WordPress 5.8 “Tatum” Introduces Block Widgets, Duotone Media Filters, New Emoji Support, and More – WP Tavern
WordPress 5.8 “Tatum”, named in honor of the jazz pianist Tatum Art, landed earlier today. This is the second major release in 2021. It includes two-color media filters, block-based widgets, theme-related blocks, template editing, and support for theme JSON files.
The release also comes with tons of other notable features, such as support for new Emoji and an update URI field for plugin authors to offer personalized updates. The latest update also drops support for IE11, saying goodbye to the Internet Explorer era.
Matt Mullenweg ran WordPress version 5.8, which saw contributions from 530 volunteers. The entire publishing team closed 320 Trac tickets and over 1,500 GitHub raffle requests.
The members of the official release team were:
- Co-coordinator of the publication: Jeffrey Paul
- Dissemination co-coordinator: Jonathan Desrosiers
- Technical editorial manager: Riad Benguella
- Marketing and communication manager: Josepha Haden Chomphosy
- Documentation manager: Milana Cap
- Test manager: Piotrek Boniu
- Support manager: Mary Job
Two-color and multimedia enhancements
The Image and Cover blocks have received a new two-color feature. It is a filter that allows users to overlay two colors on their media, creating unique effects. Colors replace shadows and highlights in the image or video. Users can use WordPress defaults, theme-defined colors, or create their own blends.
WordPress 5.8 also introduces several media library upgrades. The development team replaced infinite scrolling with a âload moreâ button, improving the experience for screen reader and keyboard users. End users can now copy URLs for media files from the Add New Media screen.
The latest version offers support for the WebP image format for the first time, and the developers have a new
image_editor_output_format filter hook to refine the experience.
For the first time since the blocking system launched with WordPress 5.0 almost three years ago, blocks are no longer limited to the post content editor. Users can now use them in any available sidebar. This is a stepping stone into the full site editing experience that will eventually block themes and the site editor. In the meantime, it’s a way for users to start trying out blocks in new ways.
However, these experiences may vary, depending on the active theme. Some older projects may not hold up well with this system. Authors may need to turn this feature off. Users who do not want to use block widgets or have any issues can install the Classic Widgets plugin.
Query loop and thematic blocks
The power to create lists, grids, and other designs around a group of posts has long been only in the wheelhouse of the developers. Users had to rely on their specialized themes or plugins to make such changes. This is no longer the case. Users will have the power to build almost any type of post list they want from now and into the future with the Query Loop block.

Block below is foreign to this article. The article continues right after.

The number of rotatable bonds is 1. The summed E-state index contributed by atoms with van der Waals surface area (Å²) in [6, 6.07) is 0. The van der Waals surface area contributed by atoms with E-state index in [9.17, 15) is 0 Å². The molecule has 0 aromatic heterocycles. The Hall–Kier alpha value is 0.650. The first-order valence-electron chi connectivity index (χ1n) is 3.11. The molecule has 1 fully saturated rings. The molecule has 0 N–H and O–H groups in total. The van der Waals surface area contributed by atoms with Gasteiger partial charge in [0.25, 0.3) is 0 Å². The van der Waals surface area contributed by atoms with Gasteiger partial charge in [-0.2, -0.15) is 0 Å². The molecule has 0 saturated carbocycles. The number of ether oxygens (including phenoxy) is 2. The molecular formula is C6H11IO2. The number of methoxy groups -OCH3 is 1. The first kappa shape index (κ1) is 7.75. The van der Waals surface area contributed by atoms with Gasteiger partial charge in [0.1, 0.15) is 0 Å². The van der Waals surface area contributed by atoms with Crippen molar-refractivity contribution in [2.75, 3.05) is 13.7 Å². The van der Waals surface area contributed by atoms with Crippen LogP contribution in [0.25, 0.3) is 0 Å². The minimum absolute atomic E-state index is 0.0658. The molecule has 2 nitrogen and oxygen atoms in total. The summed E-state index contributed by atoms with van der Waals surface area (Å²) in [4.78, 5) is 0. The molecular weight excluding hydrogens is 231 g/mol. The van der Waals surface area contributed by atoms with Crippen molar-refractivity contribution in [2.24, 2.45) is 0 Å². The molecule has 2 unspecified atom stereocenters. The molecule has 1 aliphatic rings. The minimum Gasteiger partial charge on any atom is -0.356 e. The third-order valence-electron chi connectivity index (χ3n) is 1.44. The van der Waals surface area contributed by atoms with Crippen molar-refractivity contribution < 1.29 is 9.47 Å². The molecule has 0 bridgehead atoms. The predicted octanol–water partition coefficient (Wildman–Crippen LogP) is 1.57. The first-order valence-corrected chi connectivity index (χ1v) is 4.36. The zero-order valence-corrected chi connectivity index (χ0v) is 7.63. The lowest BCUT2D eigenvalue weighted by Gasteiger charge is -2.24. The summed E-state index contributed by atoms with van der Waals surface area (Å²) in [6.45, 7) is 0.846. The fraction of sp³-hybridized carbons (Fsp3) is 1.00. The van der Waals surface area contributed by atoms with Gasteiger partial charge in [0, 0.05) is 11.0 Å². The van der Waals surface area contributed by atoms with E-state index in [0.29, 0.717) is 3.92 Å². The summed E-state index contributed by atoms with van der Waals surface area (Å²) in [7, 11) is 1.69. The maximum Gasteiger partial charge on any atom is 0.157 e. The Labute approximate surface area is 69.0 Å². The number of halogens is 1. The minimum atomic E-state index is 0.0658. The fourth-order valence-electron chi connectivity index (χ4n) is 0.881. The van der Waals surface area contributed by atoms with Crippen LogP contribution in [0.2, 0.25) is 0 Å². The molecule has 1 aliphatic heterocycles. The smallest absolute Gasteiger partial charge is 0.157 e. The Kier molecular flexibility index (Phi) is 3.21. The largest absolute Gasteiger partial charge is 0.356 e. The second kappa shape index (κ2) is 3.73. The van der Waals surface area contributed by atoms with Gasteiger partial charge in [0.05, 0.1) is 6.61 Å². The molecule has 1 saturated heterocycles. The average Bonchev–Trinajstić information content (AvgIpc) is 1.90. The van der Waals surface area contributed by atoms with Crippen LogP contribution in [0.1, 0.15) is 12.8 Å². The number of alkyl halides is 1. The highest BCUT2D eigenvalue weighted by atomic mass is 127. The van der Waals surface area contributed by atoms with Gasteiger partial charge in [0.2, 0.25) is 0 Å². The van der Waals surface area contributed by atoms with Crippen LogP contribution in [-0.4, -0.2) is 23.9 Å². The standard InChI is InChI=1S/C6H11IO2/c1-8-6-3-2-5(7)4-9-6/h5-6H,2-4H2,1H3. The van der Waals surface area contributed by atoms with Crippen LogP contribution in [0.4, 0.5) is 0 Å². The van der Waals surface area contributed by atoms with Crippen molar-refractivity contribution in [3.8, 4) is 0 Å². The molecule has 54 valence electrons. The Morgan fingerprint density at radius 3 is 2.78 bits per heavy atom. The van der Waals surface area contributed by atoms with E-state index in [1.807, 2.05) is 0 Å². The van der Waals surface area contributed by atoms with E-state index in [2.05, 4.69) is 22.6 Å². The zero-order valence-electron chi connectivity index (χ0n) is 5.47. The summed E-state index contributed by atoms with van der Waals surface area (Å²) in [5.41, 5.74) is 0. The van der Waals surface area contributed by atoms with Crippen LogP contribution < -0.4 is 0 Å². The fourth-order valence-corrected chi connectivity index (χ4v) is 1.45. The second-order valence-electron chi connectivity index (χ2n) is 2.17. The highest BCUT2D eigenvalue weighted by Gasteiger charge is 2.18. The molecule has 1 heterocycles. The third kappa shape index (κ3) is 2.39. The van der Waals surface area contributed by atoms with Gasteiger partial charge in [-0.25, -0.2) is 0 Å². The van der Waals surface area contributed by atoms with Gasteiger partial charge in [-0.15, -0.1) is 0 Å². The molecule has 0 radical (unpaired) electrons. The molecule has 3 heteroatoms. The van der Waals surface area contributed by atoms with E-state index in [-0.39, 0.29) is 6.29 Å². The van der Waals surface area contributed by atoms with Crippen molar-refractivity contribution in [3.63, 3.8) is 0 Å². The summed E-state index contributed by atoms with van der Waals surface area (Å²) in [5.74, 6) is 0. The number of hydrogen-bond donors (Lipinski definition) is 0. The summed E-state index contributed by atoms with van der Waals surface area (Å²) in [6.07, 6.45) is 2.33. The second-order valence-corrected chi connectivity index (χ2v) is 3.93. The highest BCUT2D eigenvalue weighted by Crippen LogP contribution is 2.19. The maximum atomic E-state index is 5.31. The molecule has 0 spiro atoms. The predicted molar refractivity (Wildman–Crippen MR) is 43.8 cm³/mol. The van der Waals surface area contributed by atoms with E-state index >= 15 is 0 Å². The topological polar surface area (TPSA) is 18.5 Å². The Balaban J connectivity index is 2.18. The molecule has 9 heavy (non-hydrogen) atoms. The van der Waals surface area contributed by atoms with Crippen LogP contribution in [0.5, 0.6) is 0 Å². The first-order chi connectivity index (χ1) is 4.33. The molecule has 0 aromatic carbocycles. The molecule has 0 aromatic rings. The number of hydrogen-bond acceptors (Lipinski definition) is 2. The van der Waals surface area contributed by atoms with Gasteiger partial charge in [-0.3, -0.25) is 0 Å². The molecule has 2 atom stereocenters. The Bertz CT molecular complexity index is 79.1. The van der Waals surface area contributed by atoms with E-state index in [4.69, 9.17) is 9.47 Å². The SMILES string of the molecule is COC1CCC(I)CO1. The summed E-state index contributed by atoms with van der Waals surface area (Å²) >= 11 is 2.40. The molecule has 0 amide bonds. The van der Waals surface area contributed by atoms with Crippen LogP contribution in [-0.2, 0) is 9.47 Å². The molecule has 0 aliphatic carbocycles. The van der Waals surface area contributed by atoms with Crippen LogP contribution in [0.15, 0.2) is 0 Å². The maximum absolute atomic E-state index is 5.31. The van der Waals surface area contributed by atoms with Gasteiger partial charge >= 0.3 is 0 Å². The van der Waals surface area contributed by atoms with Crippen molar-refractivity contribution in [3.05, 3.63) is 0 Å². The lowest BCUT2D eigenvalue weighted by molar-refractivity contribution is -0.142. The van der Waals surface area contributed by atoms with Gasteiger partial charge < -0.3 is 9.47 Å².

And that’s just the beginning. The new WordPress 5.8 block is just an introduction to what will ultimately be one of the fundamental building blocks of the full site edition for years to come. As more blocks continue to mature, users and theme authors will continue to create all kinds of layouts from this simple starting point.
The Query Loop block will also be the first introduction of the pattern inserter to many users. This is a new tool that allows users to scroll through block models, choose one, and customize it. In the future, it will become a more prominent feature.
Inserting message lists only scratches the surface. WordPress 5.8 offers a new category of âThemeâ blocks that users can play with. Many of these are primarily intended for use in the request loop, such as Post * blocks. However, others like the site title and site tagline will come in handy in the template editor.
The new template editor provides users with a method of creating reusable templates. And, they don’t need a 100% block theme to do that. The feature opens an overlay from the content editing screen for users to customize the header, footer, and everything in between.
It is essentially a reduced version of the future site editor. With 5.8, its primary use case will be creating custom landing pages. That’s a lot of power in the hands of the average user. And, it helps WordPress move closer to its goal of democratizing not just editing, but design as well.
The downside to this feature? He is currently opt-in. The active topic must declare the media for users to access it. Many won’t see it until the developers submit updates.
WordPress 5.8 allows theme authors to start leveraging global styles and configuration settings through the new
theme.json system. In the years to come, this will be the basis of how themers build their projects.
Essentially, the new file is a bridge between themes, WordPress, and users, a standardized method of communication that puts them all on the same page. Theme authors define the settings it supports and its default styles. WordPress reflects them through the editing interfaces and on the front-end. And, users can overwrite them block by block or optionally through the Global Styles function.
Right now, this is an activation feature that both traditional and block themes can use. Themers will want to start moving their projects to using it now that WordPress 5.8 is on the doorstep.